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Thread: May/might

  1. #1
    Gordon..J is offline Newbie
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    Default May/might


    Does it matter whether I say, "I may attend the seminar tonight" or "I might attend the seminar tonight"?

  2. #2
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    Default Re: May/might

    Apparently might is less likely than may, and may is more common in formal language.

  3. #3
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    Default Re: May/might

    Quote Originally Posted by Gordon..J View Post
    Does it matter whether I say, "I may attend the seminar tonight" or "I might attend the seminar tonight"?
    I'd say 'might' personally, but it wouldn't concern me if someone said 'may'.

  4. #4
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    Default Re: May/might

    Quote Originally Posted by Gordon..J View Post
    Does it matter whether I say, "I may attend the seminar tonight" or "I might attend the seminar tonight"?
    Not at all.

  5. #5
    MrPedantic is offline Moderator
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    Default Re: May/might

    The tone of voice is quite important. Thus here, I would think the speakers in #1 and #3 more likely to attend than the speakers in #2 and #4.

    1. I might be going to the seminar tonight! [said in a pleased tone]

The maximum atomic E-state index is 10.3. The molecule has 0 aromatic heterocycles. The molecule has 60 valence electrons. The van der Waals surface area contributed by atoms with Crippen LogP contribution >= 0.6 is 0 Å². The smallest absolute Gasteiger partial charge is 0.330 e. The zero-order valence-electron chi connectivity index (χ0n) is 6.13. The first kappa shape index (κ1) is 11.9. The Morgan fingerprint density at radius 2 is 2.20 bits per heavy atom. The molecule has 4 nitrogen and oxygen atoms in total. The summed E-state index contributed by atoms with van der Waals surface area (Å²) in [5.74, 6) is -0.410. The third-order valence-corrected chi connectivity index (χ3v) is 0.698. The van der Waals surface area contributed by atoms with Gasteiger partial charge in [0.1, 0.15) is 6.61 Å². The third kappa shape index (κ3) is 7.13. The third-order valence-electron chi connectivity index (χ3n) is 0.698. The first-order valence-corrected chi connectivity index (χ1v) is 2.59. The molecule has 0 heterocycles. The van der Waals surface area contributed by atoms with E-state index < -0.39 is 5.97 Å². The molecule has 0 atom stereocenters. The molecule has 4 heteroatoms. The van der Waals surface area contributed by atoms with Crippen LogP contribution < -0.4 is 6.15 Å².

2. I may go to the seminar tonight. [said doubtfully]
    3. I may be going to the seminar tonight! [said in a pleased tone]
    4. I might go to the seminar tonight. [said doubtfully]

    MrP

    Not a professional ESL teacher.

  6. #6
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    Default Re: May/might

    Quote Originally Posted by Gordon..J View Post
    Does it matter whether I say, "I may attend the seminar tonight" or "I might attend the seminar tonight"?
    Of course there is the 'permissive' sense of 'may' and 'might'.

    "The professor said that I may attend the seminar tonight." In this context, it's a lot more common (at least where I come from) than:
    The professor said that I might attend the seminar tonight".

    Another meaning - suggestion:
    Professor: "You might turn up to seminars occasionally, Watkins" Not 'may'.

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